Now note one line forward - this is breaking on the fmt.Println(msg) line. msg is now an empty string and jarReq remains nil:

Also note that if I step through to and past jar := jarReq.Jar I do not get a nil pointer dereference panic and jar looks like it should, so it obviously got a value. Like so:

But if I take one more step forward, jar turns into a default empty struct.

Since the vars in the debugger keep turning to default structs, empty strings, and nils, I went down the chain and printed some of these things like in the examples above - the values do look correct (at least the ones I’ve checked), until the strings turn to empty strings when I step through to the next line. Has anybody encountered this? Am I missing some stupid obvious thing here?

Thanks (and sorry about the length)

Hi Liza,

I am not a delve user so I cannot help much. One of the causes could be a concurrency problem, or the fact that Delve cannot properly stop the program during network operations.

Could you please link the bug report you made to Delve?

Also, is your program race free?


I haven’t bugged this to Delve yet, I was talking about filing a different bug on Delve earlier that ended up turning into this Go issue. Before filing another bug on Delve I wanted to make sure this wasn’t some obvious user error. I’m still suspicious of compiler optimizations here, although I’ve disabled them in theory with the aforementioned flags.

Yes, the program is race free to the extent that I can see (I run all tests with race detector on and I’m not doing any fancy goroutine concurrency stuff here).

I see. As you correctly debugged, it is because you use the plugin package (thus, dynamic SO loading.)

That’s fairly new to Go and can cause issues like the one you have.

Not sure if there is any solution for now: maybe reimplement your plugins using github.com/natefitch/pie and multiple processes…

I think we’re misunderstanding each other. The original issue I filed has nothing to do with this issue - we can just pretend the other issue doesn’t even exist in relation to this particular thread. I am not using a plugin. I only mentioned the original issue because it was an example of an issue I mistakenly attributed to Delve, so before mistakenly attributing another issue to Delve I wanted to check here if anyone has encountered this or has any other ideas. The two are completely independent of each other.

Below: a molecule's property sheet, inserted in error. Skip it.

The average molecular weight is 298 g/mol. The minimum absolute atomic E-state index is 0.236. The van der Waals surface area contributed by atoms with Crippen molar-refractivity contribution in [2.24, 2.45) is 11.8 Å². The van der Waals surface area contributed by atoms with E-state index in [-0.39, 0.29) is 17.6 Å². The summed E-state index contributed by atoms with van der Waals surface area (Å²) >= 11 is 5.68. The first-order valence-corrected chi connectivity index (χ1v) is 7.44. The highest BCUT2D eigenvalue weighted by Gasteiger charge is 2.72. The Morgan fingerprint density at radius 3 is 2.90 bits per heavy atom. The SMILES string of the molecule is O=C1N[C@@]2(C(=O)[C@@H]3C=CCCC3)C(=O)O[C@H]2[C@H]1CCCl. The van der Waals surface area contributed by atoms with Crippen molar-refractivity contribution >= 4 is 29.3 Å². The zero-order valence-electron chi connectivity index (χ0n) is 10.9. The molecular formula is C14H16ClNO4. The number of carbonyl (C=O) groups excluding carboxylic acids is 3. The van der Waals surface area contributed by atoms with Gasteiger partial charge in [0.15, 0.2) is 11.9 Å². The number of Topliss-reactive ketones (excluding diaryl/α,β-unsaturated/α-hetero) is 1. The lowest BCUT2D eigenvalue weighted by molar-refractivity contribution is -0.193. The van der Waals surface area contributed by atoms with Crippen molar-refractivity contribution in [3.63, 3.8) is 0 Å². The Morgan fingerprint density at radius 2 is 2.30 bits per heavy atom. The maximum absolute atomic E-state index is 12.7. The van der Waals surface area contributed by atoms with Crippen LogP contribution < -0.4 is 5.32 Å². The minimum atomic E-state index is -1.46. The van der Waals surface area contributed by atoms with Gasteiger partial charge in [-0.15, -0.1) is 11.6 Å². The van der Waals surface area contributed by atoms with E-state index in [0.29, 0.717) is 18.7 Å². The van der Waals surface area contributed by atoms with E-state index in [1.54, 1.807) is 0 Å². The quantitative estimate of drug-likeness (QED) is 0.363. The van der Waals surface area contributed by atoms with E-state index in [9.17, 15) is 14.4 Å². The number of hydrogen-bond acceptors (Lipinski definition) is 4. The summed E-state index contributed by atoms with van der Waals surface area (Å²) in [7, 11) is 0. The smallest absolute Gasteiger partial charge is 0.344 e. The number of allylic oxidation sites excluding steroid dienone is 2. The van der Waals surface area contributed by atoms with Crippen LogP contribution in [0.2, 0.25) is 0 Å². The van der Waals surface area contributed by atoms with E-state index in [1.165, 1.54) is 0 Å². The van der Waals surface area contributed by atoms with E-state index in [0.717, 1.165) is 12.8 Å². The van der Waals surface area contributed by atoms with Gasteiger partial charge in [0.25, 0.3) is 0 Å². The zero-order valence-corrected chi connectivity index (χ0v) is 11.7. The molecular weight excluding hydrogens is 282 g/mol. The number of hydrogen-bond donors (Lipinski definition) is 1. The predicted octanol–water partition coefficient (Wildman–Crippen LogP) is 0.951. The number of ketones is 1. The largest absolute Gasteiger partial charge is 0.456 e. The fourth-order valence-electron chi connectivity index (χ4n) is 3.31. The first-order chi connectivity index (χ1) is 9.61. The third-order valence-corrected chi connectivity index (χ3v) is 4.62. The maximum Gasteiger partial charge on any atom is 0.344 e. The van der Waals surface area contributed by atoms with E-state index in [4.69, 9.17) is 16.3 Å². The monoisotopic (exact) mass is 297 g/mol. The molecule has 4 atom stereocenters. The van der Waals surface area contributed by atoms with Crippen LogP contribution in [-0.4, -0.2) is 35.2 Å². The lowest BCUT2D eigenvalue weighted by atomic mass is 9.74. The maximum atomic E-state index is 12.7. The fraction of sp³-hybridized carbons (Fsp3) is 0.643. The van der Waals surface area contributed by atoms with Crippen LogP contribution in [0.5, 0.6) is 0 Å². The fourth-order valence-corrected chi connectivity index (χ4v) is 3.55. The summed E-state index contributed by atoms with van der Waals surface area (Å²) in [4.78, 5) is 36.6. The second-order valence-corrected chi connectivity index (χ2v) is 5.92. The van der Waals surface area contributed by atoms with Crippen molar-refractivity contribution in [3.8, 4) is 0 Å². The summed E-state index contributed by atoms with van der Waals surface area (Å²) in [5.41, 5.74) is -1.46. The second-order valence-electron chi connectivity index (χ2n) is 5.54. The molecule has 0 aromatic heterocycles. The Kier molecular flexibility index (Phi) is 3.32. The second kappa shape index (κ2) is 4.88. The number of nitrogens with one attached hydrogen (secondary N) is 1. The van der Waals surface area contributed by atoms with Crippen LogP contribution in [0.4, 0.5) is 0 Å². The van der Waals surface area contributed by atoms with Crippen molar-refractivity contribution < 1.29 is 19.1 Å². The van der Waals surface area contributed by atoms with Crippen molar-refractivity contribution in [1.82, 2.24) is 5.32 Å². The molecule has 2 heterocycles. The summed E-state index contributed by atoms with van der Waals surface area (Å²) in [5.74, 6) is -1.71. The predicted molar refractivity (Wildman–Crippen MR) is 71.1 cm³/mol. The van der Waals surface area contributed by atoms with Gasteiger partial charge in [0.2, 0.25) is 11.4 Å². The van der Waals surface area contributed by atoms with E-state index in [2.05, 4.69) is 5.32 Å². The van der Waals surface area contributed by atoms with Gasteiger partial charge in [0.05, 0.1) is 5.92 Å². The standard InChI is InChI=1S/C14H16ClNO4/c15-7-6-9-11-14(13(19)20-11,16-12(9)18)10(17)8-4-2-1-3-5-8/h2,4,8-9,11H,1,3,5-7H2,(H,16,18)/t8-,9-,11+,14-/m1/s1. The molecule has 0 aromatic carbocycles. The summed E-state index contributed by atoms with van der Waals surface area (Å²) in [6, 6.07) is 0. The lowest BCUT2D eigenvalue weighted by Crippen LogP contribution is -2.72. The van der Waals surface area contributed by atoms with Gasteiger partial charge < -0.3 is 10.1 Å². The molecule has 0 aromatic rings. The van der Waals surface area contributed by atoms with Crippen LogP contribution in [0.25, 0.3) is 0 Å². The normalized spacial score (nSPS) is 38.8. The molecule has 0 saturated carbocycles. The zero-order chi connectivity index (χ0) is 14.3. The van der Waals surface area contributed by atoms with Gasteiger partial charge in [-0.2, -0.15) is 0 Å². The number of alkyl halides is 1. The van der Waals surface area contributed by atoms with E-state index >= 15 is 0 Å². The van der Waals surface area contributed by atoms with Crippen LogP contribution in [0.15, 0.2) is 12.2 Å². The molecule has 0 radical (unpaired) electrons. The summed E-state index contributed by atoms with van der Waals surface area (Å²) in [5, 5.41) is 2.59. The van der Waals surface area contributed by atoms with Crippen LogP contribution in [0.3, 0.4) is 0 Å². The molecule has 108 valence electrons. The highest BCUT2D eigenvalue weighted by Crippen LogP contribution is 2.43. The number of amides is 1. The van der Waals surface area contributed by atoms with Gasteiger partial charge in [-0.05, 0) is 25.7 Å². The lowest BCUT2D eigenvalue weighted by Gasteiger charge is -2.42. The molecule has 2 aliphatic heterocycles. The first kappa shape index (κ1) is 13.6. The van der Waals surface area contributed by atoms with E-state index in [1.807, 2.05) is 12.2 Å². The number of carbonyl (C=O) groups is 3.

Oh yes, sorry, I have misread your answer.

I don’t know how to help, maybe it’s worth opening another bug against Delve.

PS: I assume the ignored errors in createJar above are just for brevity, right?

Thanks for taking a look, anyway :slight_smile: I did end up filing a bug on Delve and as suspected this did end up being an issue with compiler optimizations - I was using the wrong flags after all and only disabling optimizations for the main package. Apparently what I should be using is -gcflags='all=-N -l', not -gcflags '-N -l'.

Unfortunately even after fixing the above I am seeing the same issue. I still suspect optimizations are not fully disabled. The binary size is identical with and without the above flags, I’d expect the unoptimized binary to be larger…maybe I’m missing something else here. Anyway, here is the issue on Delve and any followup discussion will probably be there (it mentions GoLand handling optimized function warnings from Delve a bit better as well, vs just showing misleading nil/zero-value variables to the user): https://github.com/derekparker/delve/issues/1320

The ignored errors are not for brevity, this is a prototype with a lot of work to do so there is a lot of error handling and other issues to finish and resolve.

This issue was solved by

  • rebooting my machine
  • installing Go 1.11 (previously was on rc1), and most importantly:
  • using the correct command to disable optimizations: -gcflags='all=-N -l'.

For some reason c) on its own was not enough. I’m not sure what the root of the rest of the problems was, but the debugger is now behaving as it should.

For the future, this command was helpful to confirm whether my binary was compiled with optimizations or not: objdump --dwarf executable | grep DW_AT_producer (thanks to Alessandro Arzilli of Delve). After doing the above steps I could see -N -l output at the end of each line (the binary was also larger in size as expected).